New Developments
On Law and Nuclear Weapons


In June the Pentagon released a little-noticed report to Congress on "Nuclear Employment Strategy". It says: "The new guidance makes clear that all plans must also be consistent with the fundamental principles of the Law of Armed Conflict [a.k.a. international humanitarian law - IHL]. Accordingly, plans will, for example, apply the principles of distinction and proportionality and seek to minimize collateral damage to civilian populations and civilian objects. The United States will not intentionally target civilian populations or civilian objects."

To our knowledge, this is the first time the US has stated in a public, top-level policy document that its nuclear plans must comply with the law. There's only one problem. Due to their devastating and uncontrollable effects, the use of nuclear weapons cannot be made compatible with law protecting civilians against the ravages of war. See Peter Weiss's commentary.

That has been a central LCNP message since its founding in 1981, one that we have pushed with renewed vigor since the 2010 NPT Review Conference affirmed that nuclear weapons are subject to IHL. This year I contributed a chapter on IHL to Reaching Critical Will's excellent book,Unspeakable Suffering, released at the March conference on the humanitarian impact of nuclear explosions hosted by the government of Norway in Oslo. And in April, LCNP organized a side-event, "Beyond International Humanitarian Law," at the NPT PrepCom (presentations are online at www.lcnp.org).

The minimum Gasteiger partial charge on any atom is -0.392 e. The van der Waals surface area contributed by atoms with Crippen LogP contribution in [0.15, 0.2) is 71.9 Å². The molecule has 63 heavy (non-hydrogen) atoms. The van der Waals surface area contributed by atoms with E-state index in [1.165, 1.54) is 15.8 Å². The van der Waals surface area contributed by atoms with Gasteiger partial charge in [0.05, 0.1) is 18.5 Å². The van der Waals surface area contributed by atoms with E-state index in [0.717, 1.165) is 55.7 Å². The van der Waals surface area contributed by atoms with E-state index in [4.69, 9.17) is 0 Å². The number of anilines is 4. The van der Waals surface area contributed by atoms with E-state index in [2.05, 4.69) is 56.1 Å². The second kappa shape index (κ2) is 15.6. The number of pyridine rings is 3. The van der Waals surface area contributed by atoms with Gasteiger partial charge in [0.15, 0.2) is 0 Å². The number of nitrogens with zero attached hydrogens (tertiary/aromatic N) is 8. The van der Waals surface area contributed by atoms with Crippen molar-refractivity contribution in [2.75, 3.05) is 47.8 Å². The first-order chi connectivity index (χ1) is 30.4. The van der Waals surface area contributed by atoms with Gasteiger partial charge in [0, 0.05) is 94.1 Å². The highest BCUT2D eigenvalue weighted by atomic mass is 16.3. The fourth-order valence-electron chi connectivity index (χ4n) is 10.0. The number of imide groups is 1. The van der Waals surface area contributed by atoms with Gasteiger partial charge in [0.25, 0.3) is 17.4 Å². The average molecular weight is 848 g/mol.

100th Anniversary of World War I
2014 Conference on the Lessons of "The Great War"


With our IALANA colleagues in Germany, Western States Legal Foundation, and American Friends Service Committee, we are holding a conference, open to the public, on the lessons of WWI during the NPT PrepCom in New York (April 28-May 9). The history of that war teaches that we must not ignore the potential for great power conflict, however unlikely it may seem at a given moment. For information on related activities in Europe and illuminating articles by Peter Weiss and others, see this newsletter.

To help make it possible for LCNP to carry on our work, please consider making a donation or attending our April 2 fundraiser. With a donation of $100 or more, you can receive the second issue of Nuclear Abolition Forum, "Moving Beyond Nuclear Deterrence to a Nuclear Weapons Free World." Donate online by clicking on the image above, or send us a check to our mailing address, noted below.

Best wishes for happy holidays and a peaceful new year,
John Burroughs, Executive Director